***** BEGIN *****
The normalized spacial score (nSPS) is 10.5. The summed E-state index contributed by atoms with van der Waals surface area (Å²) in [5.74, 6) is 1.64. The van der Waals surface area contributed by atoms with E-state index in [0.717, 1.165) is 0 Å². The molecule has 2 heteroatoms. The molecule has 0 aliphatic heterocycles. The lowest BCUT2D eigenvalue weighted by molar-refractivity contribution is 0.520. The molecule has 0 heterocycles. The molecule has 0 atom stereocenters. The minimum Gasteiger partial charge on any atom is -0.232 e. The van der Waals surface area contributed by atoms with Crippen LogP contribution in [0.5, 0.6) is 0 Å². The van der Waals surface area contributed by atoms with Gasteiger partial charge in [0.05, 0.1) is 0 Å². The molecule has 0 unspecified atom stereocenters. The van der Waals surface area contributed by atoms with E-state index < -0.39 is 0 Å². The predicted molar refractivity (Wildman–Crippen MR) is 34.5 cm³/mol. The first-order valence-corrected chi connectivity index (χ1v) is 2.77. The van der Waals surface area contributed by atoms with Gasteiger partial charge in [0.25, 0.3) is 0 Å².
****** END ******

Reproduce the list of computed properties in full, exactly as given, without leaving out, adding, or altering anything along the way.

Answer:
The normalized spacial score (nSPS) is 10.5. The summed E-state index contributed by atoms with van der Waals surface area (Å²) in [5.74, 6) is 1.64. The van der Waals surface area contributed by atoms with E-state index in [0.717, 1.165) is 0 Å². The molecule has 2 heteroatoms. The molecule has 0 aliphatic heterocycles. The lowest BCUT2D eigenvalue weighted by molar-refractivity contribution is 0.520. The molecule has 0 heterocycles. The molecule has 0 atom stereocenters. The minimum Gasteiger partial charge on any atom is -0.232 e. The van der Waals surface area contributed by atoms with Crippen LogP contribution in [0.5, 0.6) is 0 Å². The van der Waals surface area contributed by atoms with Gasteiger partial charge in [0.05, 0.1) is 0 Å². The molecule has 0 unspecified atom stereocenters. The van der Waals surface area contributed by atoms with E-state index < -0.39 is 0 Å². The predicted molar refractivity (Wildman–Crippen MR) is 34.5 cm³/mol. The first-order valence-corrected chi connectivity index (χ1v) is 2.77. The van der Waals surface area contributed by atoms with Gasteiger partial charge in [0.25, 0.3) is 0 Å².